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March 2, 2020
Learning and Research

Empowering Students

National Grant Furthers Environmental Justice

A $5,000 Celebrate 100 Grant from the American Geophysical Union (AGU) is enabling Wittenberg professors and students to explore issues related to environmental justice across a variety of disciplines, from science to art.

The grant was awarded by AGU for a lead testing empowerment and art advocacy event with Springfield Promise Neighborhood (SPN) and the Springfield Promise Neighborhood Association (SPNA). It also provides funding for collaborations with the community to engage in environmental justice research. In addition, Asharee' Jones ’20 and Jubileen Kombe ’20, two students from Wittenberg’s student organization Concerned Black Students, are partnering with the Ark Rescue Center in Springfield to engage underrepresented minority students in science experiments leading up to a March science fair. Jones is a biology major and health science minor from Gary, Indiana, and Kombe is a psychology major and health science minor from Columbus, Ohio.

Sarah Fortner, associate professor of geology and director of environmental science, Elena Dahl, assistant professor of art, and John Wheeler from SPNA worked together on the empowerment event as part of PromiseFest, a community celebration held at Lincoln Elementary School. During the event, Wittenberg students helped families test soil and complete a creative art project. The goal of the event was to increase awareness and improve health behavior and advocacy with regard to addressing lead exposure, particularly with young children in mind.

SPN is located in a high-risk neighborhood with older housing and exposure from chipping paint or dust. Lead poisoning can cause developmental delays and nervous system damage in children. Education about soil provides an opportunity to discuss other exposure pathways as well as opportunities to reduce risk.

Community members were invited to bring a soil sample from their garden or areas where young children might play. Fortner and students from her environmental science classes then tested the soil for lead levels. Local health and food partners were available to provide resources and referrals.

Students in Dahl’s alternative processes course made cyanotypes, or a photographic blueprint, of plant life collected from street intersections within districts that were “redlined,” or subject to racial discrimination in mortgage lending 80 years ago. According to Dahl, these districts “represent areas in Springfield that have high lead levels according to Environmental Justice Mapper,” and struggle economically today.

“These street intersections also represent intersections between economic, racial, and environmental violence,” Dahl said. “This makes the life that grows there especially resilient, and we wanted to honor that in the form of art.”

During the fall semester, students in Fortner’s environmental science research methods course also tested soils for metals across a wide spatial gradient in town and created a series of environmental justice reports. Student projects can be found here.

“My students explored how these boundaries relate to present-day injustice in exposure to housing vacancy, lead, combined sewage overflow, and more,” she said.

Fortner and Dahl shared project results at the Election Day Teach-In sponsored by Wittenberg’s justice, law, and public policy program and moderated by Julius Bailey, associate professor of philosophy. Various sessions and panels explored issues of injustice associated with incarceration, health, and the environment. Fortner and Dahl participated along with Associate Professor of Languages Ruth Hoff and Associate Professor of Sociology Brooke Wagner in the closing panel session titled “Local to Global Environmental Justice: Empowering Action.”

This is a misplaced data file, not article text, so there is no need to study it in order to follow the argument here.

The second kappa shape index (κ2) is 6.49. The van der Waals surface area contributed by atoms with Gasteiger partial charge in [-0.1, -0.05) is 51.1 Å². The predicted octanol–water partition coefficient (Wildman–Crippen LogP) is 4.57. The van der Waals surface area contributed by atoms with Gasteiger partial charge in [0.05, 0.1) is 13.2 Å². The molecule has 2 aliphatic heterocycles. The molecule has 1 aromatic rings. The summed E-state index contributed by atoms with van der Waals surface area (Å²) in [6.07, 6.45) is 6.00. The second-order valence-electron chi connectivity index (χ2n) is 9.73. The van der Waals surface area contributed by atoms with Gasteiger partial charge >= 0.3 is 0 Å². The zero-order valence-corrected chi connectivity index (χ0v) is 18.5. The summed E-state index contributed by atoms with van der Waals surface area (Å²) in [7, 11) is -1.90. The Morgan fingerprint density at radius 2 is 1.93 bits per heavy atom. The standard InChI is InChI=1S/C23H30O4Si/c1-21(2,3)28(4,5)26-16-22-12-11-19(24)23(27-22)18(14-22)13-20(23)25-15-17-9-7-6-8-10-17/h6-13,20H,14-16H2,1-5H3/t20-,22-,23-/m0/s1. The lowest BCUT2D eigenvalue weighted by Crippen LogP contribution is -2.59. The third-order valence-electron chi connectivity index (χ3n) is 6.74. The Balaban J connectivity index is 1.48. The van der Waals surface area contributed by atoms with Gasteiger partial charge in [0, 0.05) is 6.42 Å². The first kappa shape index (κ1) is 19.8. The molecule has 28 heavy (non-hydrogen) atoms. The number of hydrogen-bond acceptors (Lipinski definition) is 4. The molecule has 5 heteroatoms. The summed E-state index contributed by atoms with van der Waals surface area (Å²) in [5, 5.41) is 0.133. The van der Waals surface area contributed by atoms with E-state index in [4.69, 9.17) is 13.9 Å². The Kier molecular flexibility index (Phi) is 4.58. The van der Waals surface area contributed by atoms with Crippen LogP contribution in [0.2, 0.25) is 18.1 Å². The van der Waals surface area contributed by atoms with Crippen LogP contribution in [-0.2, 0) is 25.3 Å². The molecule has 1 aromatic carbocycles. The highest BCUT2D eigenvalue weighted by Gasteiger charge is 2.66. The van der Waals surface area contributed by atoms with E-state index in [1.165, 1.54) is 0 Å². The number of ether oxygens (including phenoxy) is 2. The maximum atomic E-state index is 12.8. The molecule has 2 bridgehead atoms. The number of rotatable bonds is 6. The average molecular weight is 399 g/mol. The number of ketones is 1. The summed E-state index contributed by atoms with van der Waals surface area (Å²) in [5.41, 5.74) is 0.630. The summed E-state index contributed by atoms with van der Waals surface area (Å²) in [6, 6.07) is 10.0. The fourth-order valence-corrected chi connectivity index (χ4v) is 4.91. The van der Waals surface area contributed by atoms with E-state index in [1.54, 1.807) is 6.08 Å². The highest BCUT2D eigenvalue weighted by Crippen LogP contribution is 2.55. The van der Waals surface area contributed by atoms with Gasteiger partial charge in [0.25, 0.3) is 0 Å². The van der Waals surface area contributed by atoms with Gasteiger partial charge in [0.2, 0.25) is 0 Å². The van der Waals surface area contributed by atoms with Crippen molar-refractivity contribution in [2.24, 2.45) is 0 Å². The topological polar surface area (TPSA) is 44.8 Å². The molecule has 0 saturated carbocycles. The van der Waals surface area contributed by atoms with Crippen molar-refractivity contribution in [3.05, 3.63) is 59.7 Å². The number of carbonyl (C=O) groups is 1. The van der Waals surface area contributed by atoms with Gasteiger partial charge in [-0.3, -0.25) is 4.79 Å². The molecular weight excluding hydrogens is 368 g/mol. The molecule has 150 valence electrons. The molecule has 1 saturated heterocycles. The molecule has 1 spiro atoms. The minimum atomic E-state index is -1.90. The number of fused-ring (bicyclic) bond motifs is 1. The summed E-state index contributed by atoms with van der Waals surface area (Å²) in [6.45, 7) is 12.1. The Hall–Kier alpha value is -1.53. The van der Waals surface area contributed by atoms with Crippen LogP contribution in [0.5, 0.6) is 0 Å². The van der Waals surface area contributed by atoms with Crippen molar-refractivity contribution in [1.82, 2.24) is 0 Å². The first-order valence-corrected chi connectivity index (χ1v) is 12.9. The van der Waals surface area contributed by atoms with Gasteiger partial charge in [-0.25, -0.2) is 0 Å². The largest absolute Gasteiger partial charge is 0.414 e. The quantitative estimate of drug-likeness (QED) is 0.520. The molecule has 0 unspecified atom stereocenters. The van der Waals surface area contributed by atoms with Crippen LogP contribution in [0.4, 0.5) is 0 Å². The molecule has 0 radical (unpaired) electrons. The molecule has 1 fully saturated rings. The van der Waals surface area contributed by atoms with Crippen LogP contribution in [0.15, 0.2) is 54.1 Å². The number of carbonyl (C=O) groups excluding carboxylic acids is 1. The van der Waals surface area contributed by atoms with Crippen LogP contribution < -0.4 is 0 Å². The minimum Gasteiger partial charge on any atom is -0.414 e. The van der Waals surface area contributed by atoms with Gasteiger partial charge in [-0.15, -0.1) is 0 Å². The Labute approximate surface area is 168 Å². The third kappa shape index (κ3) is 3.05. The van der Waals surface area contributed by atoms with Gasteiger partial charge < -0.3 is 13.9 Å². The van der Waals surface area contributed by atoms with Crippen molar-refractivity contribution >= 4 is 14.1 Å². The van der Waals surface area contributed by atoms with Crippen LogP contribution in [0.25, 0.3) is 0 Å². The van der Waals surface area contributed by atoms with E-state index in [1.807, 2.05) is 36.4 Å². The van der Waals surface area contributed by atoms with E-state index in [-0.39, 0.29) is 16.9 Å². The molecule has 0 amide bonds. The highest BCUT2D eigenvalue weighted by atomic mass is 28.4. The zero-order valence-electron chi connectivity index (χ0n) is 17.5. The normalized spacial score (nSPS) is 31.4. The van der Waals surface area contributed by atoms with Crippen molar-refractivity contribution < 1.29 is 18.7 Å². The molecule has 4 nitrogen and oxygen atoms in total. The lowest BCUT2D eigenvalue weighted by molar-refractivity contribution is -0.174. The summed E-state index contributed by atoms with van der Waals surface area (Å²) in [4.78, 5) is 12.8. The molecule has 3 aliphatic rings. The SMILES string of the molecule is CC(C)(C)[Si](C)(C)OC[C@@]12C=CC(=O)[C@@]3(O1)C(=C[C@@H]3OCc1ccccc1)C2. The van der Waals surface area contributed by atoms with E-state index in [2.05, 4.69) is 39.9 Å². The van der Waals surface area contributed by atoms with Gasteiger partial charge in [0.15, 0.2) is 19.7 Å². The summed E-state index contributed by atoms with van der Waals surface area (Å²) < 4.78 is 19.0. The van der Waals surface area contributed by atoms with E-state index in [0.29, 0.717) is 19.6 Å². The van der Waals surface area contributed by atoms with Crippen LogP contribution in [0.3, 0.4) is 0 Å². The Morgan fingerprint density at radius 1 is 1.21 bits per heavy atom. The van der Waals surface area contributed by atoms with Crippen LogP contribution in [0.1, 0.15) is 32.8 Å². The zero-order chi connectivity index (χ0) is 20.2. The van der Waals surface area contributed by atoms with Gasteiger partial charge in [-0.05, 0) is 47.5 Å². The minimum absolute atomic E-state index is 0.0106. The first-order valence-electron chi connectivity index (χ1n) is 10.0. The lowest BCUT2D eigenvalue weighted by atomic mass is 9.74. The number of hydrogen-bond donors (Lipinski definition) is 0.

“Part of our recognition [from AGU] is for building a coalition of students, faculty, staff, and community partners around a community health and equity issue,” Fortner said. In addition to the opportunities the grant provides for students, Wittenberg faculty will also inform curriculum nationally.

Fortner and Nancy McHugh, professor of philosophy and department chair, presented their curricular approach to teaching environmental justice in the webinar “Getting Started in Environmental Justice Curriculum: Bridging Disciplines and Community” through the National Association of Geoscience Teachers webinar series.

As a member of the Association of American Colleges and Universities (AAC&U) civic advisory board, Fortner expects that the transdisciplinary work being done at Wittenberg will help inform AAC&U’s program institutes.

Debbie Ritter
Debbie Ritter
Writer and Content Editor

About Wittenberg

Wittenberg's curriculum has centered on the liberal arts as an education that develops the individual's capacity to think, read, and communicate with precision, understanding, and imagination. We are dedicated to active, engaged learning in the core disciplines of the arts and sciences and in pre-professional education grounded in the liberal arts. Known for the quality of our faculty and their teaching, Wittenberg has more Ohio Professors of the Year than any four-year institution in the state. The university has also been recognized nationally for excellence in community service, sustainability, and intercollegiate athletics. Located among the beautiful rolling hills and hollows of Springfield, Ohio, Wittenberg offers more than 100 majors, minors and special programs, enviable student-faculty research opportunities, a unique student success center, service and study options close to home and abroad, a stellar athletics tradition, and successful career preparation.

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